You will find that Rayner identifies that some short words are skipped in skilled reading, after all it is a fairly automatic response to know that 'was' is likely to be present between Jane and skipping in the sentence 'Jane was skipping' in text in the past tense. It's not so surprising.
    I disagree that text speech is processed by decoding left to right. Why would they be different from non-abbreviated words? At first encounter the reader would decode, using their knowledge of the word they represent (phonics not always necessary by any means) and subsequently they would match the word to lexicon. By lexicon I mean the internal word store, not the aural or oral (read Dehaene on this). No doubt text in text-speak would be automatically recognised by focusing within the words in the same way as normal text.
    You'll notice that I don't say words are read 'any which way'. That is a misrepresentation. The eyes move left to right because text goes left to right in English. This doesn't mean that words are processed by looking at each grapheme in turn rather than picking up the whole word through focusing upon a position a few letters in.

  4. I believe that your response is a glorious example of how your thinking is governed by your own skilled reading practice. To ALL young children (at some point in their education), ALL words are unfamiliar, which is why high quality phonics programmes are essential.

    You said: However, the evidence is silent on how this decoding occurs, for instance that it should be through the SSP route at present recommended to be used exclusively or by other routes. Of course, if left to right decoding was essential using a font which would enable a child to see the whole word would be irrelevant.

    The evidence is NOT silent on how decoding occurs! Children say the sounds and listen for the word. It couldn’t be more plain than that. [Do you know how phonics is taught these days?] After much (or less for some) practice, the process becomes more and more automatic. And, on the issue of font, you have obviously missed the point of what I was saying in the second posting.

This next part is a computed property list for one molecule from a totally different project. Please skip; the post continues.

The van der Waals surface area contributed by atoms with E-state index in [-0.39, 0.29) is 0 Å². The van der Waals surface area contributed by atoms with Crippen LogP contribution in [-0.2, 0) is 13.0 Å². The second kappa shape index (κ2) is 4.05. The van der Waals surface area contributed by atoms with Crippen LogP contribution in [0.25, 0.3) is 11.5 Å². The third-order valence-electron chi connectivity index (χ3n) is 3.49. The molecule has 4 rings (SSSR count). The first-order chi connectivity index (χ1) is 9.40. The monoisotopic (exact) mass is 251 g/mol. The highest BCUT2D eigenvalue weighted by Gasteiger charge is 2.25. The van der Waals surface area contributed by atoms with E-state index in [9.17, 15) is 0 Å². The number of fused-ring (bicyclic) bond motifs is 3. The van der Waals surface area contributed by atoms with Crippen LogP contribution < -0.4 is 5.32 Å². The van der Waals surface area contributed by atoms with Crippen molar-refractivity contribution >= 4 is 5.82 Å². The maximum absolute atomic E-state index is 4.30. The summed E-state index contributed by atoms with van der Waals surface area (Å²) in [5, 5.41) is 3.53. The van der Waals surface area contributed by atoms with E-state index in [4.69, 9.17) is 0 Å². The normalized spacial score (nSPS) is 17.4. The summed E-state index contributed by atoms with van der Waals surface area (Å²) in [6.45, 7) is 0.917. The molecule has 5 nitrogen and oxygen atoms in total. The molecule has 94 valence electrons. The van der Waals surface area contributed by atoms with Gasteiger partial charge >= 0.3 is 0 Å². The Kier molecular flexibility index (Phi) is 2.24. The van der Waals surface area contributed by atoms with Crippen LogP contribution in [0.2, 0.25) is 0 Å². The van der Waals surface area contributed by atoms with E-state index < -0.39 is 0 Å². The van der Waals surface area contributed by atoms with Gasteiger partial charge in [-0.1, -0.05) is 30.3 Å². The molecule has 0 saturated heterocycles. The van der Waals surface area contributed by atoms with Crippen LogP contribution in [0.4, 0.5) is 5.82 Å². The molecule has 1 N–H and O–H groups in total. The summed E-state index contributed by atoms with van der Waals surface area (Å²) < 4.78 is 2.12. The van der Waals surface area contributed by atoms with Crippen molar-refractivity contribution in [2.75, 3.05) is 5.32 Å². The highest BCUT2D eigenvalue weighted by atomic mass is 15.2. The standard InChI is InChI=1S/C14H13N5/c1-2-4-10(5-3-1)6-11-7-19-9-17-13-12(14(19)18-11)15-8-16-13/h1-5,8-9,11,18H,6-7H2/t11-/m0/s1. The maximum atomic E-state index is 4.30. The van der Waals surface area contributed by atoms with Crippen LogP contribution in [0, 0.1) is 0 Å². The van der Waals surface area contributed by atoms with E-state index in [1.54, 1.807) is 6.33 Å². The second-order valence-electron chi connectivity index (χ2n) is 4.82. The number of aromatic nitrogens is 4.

You said: You will find that Rayner identifies that some short words are skipped in skilled reading, after all it is a fairly automatic response to know that 'was' is likely to be present between Jane and skipping in the sentence 'Jane was skipping' in text in the past tense. It's not so surprising.

    You choose the example of ‘was’. ‘Was’ is part of a very familiar pattern in English – ‘watch’, ‘swan’, ‘swap’, ‘wan’, etc, etc. – and, with the correct teaching will be decoded immediately. However, and this is obviously where you lack experience of actually teaching young children or children who have been taught whole language: the latter are very often likely to read the word as ‘saw’, while the former could easily substitute ‘is’ if they were being asked to 'make sense' of what they are reading. For reasons I’ve already explained in the blog and which both Ashby and Rayner are at pains to acknowledge, the multiple complexities required in reading text require great accuracy or meaning is lost.

    Text speak is not different from non-abbreviated words and is processed from left to right by skilled (i.e. well taught) readers. Why would reading text speak be any different from any other text in English?

    I don’t agree with Dahaene on this either and I don’t quite know why you would patronise me by assuming I hadn’t read his Reading in the Brain.

    Finally, eyes do move from left to right – if they are trained to move in that direction. I would stress though that directionality isn't something that simply comes naturally.